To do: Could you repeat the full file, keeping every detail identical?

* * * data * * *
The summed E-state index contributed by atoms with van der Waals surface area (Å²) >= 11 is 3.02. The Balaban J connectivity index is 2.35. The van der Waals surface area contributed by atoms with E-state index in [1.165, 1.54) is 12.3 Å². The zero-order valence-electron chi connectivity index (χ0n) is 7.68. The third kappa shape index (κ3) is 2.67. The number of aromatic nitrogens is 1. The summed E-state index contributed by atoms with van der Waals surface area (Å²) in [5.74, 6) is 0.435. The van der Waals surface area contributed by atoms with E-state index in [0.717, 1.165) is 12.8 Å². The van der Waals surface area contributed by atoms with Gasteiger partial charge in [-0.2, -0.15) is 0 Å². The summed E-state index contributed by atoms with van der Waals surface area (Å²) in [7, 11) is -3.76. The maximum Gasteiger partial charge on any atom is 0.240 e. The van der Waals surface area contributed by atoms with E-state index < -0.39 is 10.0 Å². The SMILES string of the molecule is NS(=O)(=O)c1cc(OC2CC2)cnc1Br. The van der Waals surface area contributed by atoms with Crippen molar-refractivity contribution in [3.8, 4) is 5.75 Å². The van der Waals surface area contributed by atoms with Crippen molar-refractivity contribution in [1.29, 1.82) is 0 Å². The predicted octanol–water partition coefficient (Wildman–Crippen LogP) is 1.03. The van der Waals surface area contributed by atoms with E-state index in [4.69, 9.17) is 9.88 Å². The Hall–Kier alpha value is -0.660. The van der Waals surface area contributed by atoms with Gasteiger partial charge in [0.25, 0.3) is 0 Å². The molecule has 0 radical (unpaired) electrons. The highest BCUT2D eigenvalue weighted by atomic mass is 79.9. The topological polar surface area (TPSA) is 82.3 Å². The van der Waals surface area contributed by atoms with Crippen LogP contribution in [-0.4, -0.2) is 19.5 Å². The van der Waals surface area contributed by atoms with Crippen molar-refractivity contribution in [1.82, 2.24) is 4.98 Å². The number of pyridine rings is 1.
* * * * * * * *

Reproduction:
The summed E-state index contributed by atoms with van der Waals surface area (Å²) >= 11 is 3.02. The Balaban J connectivity index is 2.35. The van der Waals surface area contributed by atoms with E-state index in [1.165, 1.54) is 12.3 Å². The zero-order valence-electron chi connectivity index (χ0n) is 7.68. The third kappa shape index (κ3) is 2.67. The number of aromatic nitrogens is 1. The summed E-state index contributed by atoms with van der Waals surface area (Å²) in [5.74, 6) is 0.435. The van der Waals surface area contributed by atoms with E-state index in [0.717, 1.165) is 12.8 Å². The van der Waals surface area contributed by atoms with Gasteiger partial charge in [-0.2, -0.15) is 0 Å². The summed E-state index contributed by atoms with van der Waals surface area (Å²) in [7, 11) is -3.76. The maximum Gasteiger partial charge on any atom is 0.240 e. The van der Waals surface area contributed by atoms with E-state index < -0.39 is 10.0 Å². The SMILES string of the molecule is NS(=O)(=O)c1cc(OC2CC2)cnc1Br. The van der Waals surface area contributed by atoms with Crippen molar-refractivity contribution in [3.8, 4) is 5.75 Å². The van der Waals surface area contributed by atoms with Crippen molar-refractivity contribution in [1.29, 1.82) is 0 Å². The predicted octanol–water partition coefficient (Wildman–Crippen LogP) is 1.03. The van der Waals surface area contributed by atoms with E-state index in [4.69, 9.17) is 9.88 Å². The Hall–Kier alpha value is -0.660. The van der Waals surface area contributed by atoms with Gasteiger partial charge in [0.25, 0.3) is 0 Å². The molecule has 0 radical (unpaired) electrons. The highest BCUT2D eigenvalue weighted by atomic mass is 79.9. The topological polar surface area (TPSA) is 82.3 Å². The van der Waals surface area contributed by atoms with Crippen LogP contribution in [-0.4, -0.2) is 19.5 Å². The van der Waals surface area contributed by atoms with Crippen molar-refractivity contribution in [1.82, 2.24) is 4.98 Å². The number of pyridine rings is 1.